WASHINGTON, D.C. — Leaders and fundraisers at Catholic organizations are cautiously monitoring the level of donations and gifts as the end-of-the-year giving season approaches, hoping that the clergy sexual abuse scandal won’t negatively affect their bottom line.
While most of the professionals contacted by Catholic News Service said it is too early yet to see what effect, if any, the abuse crisis may have on giving, some are taking steps to reassure donors that money contributed to vital ministries is not going for settlements to abuse victims or payments to attorneys.
The crisis is just one factor that concerns the leaders. There’s also the 2017 Tax Cut and Jobs Act. It’s effect on giving remains a question mark. “People remain confused about it,” said Franciscan Sister Georgette Lehmuth, president and CEO of the National Catholic Development Conference.
“The main thing is no one knows. It’s way too early,” Patrick Markey, executive director of the Diocesan Fiscal Management Conference, told CNS.
Beyond that, some organizations have offered the expertise of their members to individual dioceses and the U.S. Conference of Catholic Bishops in areas of communications and finances as the bishops prepare to publicly address the abuse crisis during their fall general assembly Nov. 12-14 in Baltimore.
One effort to prevent a drop off in donations has been initiated by Catholic Charities USA. Dominican Sister Donna Markham, the organization’s president and CEO, sent a letter to all donors Oct. 31 expressing concern about calls to withhold donations to any Catholic institution.
“This concerns me deeply,” Markham wrote. “I am very worried about the consequent impact this will have on many children and families living in poverty or on the edges of poverty right now.”
The letter continues, explaining that Catholic Charities agencies annually serve 10 million people nationwide with emergency food, health care and other services. “Catholic Charities donations do not fund the bishops to the dioceses and cannot be used for that purpose,” the letter said.
In an interview, Markham said, “Anybody who is working in Catholic organizations right now is being hit by the fallout from the abuse crisis. We have been faced with some of our significant donors saying, ‘No more money to Catholic Charities until the bishops straighten out this mess.’”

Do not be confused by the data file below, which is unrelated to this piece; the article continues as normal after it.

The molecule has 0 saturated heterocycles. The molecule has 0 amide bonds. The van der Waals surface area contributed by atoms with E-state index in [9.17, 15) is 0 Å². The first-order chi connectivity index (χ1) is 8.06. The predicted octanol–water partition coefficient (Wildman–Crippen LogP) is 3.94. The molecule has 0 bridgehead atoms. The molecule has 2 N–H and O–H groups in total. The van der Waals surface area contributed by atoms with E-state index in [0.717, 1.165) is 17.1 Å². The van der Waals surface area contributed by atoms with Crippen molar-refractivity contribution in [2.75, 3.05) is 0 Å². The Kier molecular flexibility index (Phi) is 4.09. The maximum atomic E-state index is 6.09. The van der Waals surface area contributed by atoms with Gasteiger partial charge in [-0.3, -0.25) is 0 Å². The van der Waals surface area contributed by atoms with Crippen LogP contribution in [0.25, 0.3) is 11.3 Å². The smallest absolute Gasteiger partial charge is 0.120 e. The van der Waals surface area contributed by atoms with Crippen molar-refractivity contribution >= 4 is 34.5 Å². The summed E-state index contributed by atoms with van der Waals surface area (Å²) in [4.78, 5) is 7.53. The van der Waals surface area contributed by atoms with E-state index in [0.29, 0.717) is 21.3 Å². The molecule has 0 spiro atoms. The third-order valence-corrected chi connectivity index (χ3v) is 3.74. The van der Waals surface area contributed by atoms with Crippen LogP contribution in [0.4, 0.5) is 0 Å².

She said any impact will be known only after the holidays. “But people are calling us daily saying, ‘Take me off your mailing list,’” she said.
“The issue here is that if anyone is really concerned or worried that somehow their donation will be misdirected and be used to fund the abuse situation, I think they need to be clear that we are not allowed to do that,” Markham added.
It’s the devotion to mission that Lehmuth holds up as key to helping the Catholic organizations weather any potential loss in donations.
She said her organization has urged development professionals at Catholic entities to “remind people how your money is being used.”
“Don’t wait until the end of the year,” Lehmuth said. “Keep reminding them what good your money is doing. And remind them of the good that the church is doing too.”
Donations to the Catholic Near East Welfare Association have remained stable in recent years, but the organization is continuing to press how it is helping Christian communities in troubled areas of the world, according to Michael J. L. LaCivita, director of communications.
He said Catholic organizations are facing “a perfect storm” in the abuse crisis, the tax cut law and partisan political rancor in the U.S. that has caused people to carefully weigh where to send their money.
CNEWA has received letters from donors expressing anger about the bishops’ failure to maintain moral authority over the church, LaCivita told CNS. He described the letters as “well thought out,” offering carefully crafted words that express people’s moral outrage.